Reflecting on #ISTELive ’21

Dear Teachers,

This past week I had the privilege to attend the virtual conference of the International Society for Technology in Education. As many participants noted, I missed the opportunity to connect with other like-minded professionals face-to-face, but I LOVED being able to attend sessions that were occurring simultaneously through the magic of video. Being able to view concurrent presentations, whenever I want, is almost like having Hermione’s time-turner. Or something.

Anyway, my brain is very full right now, and I’m trying to process some of what I learned, and how I’ll share it all.

For starters, I can’t wait to share with my Dyslexia friends a couple of new tools that I think are amazing and will really make a difference for students and teachers. The first is Reading Progress in Microsoft Teams. This tool allows students to record themselves reading a pre-assigned reading passage, in their own time, and without the pressure of reading for the teacher. The teacher can then review each student’s video for fluency. The program will flag words where the student stumbled, and there are lots of analytics available to help the teacher understand where to focus their efforts in each child’s oral reading development. I’m a huge fan of Mike Tholfsen, product manager on the Microsoft EDU team, who provides helpful videos and blog posts about lots of the Microsoft EDU products, and just seems in general like a nice human. View a video about Reading Progress here; it’s my understanding that it will be available for everyone by the end of August.

The second tool I learned about to help students with their reading is called Clusive, from the good folks at CAST. It incorporates many of the features of Microsoft’s Immersive Reader but has some additional functionality. (It’s also lacking some features that Immersive Reader has.) You can read more about Clusive on this page. Both Reading Progress and Clusive are new and FREE, and I’m excited to see how they will be able to help struggling learners.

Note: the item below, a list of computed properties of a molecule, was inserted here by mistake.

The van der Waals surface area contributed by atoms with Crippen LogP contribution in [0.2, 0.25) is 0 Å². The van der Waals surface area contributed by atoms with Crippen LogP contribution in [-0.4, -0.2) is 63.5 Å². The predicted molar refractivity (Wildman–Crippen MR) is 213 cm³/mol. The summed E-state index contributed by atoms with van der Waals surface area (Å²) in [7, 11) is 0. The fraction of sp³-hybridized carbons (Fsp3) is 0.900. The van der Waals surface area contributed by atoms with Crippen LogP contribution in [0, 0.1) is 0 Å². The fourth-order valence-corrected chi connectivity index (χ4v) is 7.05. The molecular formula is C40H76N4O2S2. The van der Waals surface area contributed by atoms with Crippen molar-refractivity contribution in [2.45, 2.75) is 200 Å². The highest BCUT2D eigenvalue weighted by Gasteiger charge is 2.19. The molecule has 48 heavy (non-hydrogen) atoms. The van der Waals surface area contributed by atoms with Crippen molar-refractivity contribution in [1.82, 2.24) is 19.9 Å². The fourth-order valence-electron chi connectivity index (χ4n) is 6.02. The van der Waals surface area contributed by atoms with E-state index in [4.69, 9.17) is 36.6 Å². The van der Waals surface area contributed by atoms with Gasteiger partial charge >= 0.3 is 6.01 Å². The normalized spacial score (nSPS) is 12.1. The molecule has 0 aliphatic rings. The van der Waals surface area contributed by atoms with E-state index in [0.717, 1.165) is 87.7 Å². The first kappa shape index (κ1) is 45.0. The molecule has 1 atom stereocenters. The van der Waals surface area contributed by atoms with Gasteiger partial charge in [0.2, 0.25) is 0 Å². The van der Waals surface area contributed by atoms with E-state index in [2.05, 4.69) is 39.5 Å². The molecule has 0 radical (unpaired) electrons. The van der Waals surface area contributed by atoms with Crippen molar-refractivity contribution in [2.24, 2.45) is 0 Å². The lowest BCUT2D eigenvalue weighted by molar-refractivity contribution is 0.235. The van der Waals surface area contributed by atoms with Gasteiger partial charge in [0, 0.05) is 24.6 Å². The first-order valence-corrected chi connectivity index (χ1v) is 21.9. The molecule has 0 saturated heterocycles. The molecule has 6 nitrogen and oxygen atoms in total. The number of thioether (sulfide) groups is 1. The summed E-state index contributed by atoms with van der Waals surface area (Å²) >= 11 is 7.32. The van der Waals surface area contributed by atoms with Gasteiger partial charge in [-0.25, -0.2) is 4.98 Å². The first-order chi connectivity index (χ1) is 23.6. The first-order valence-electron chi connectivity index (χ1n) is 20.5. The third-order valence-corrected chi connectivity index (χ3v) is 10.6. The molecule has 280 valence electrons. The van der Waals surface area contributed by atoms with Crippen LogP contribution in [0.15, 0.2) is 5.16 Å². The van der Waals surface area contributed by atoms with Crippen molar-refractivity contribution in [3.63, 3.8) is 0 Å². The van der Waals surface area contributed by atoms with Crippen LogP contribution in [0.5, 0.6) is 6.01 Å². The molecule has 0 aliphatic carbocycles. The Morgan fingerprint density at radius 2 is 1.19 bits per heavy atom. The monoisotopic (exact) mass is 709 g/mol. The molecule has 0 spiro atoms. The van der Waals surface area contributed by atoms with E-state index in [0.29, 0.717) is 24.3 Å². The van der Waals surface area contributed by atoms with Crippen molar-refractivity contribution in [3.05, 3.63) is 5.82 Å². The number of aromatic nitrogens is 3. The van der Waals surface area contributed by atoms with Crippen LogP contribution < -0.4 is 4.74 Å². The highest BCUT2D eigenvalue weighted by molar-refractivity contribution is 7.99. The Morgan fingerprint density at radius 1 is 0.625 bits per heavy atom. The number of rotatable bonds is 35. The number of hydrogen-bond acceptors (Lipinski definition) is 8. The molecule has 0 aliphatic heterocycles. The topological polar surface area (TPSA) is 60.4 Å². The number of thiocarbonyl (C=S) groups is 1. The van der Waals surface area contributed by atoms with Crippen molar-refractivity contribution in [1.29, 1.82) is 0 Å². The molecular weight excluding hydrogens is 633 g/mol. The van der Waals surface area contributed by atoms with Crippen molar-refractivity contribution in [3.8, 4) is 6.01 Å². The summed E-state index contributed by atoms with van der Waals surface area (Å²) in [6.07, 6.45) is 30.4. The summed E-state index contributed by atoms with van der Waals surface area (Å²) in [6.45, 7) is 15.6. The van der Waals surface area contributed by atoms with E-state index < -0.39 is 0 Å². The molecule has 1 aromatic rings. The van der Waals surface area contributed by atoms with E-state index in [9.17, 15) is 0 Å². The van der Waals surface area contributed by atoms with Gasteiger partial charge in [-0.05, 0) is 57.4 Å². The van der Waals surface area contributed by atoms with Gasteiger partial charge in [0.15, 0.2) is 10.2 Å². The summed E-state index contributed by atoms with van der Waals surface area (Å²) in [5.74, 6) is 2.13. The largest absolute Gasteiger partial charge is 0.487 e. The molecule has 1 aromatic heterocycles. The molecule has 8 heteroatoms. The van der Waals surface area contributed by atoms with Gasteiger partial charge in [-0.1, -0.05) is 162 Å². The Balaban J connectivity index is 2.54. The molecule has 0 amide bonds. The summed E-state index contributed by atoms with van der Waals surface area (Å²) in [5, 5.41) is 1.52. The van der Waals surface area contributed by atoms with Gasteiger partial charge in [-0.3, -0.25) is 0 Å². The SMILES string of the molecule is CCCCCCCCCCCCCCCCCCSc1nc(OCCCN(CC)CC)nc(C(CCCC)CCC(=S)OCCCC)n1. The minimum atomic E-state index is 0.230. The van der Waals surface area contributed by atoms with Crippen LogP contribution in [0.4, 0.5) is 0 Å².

Screenshot of Clusive interface

Because I’m venturing back into the world of libraries (YIPPEE!!) in an evolving role at my Service Center, I attended several library-related sessions. Of particular interest to me were some presentations on media literacy. I truly believe that teaching media and information literacy is a moral imperative for educators, and that we can’t overemphasize the need to teach students (and the adults in their lives) the skills of fact-checking. Jennifer LaGarde, Darren Hudgins, and Kristen Mattson co-presented a session titled “Ethics and Media Literacy in a Digital World”; Jennifer and Darren immediately followed that one with a shorter session titled “Developing Digital Detectives One Meme at a Time.” I really appreciated how Jennifer drew such a direct line between social-emotional learning and media literacy, and how we have to help kids recognize that when a clickbait-y headline makes us feel angry, that is a signal to PAUSE rather than hit the retweet button. She shared a great list of resources on this Wakelet.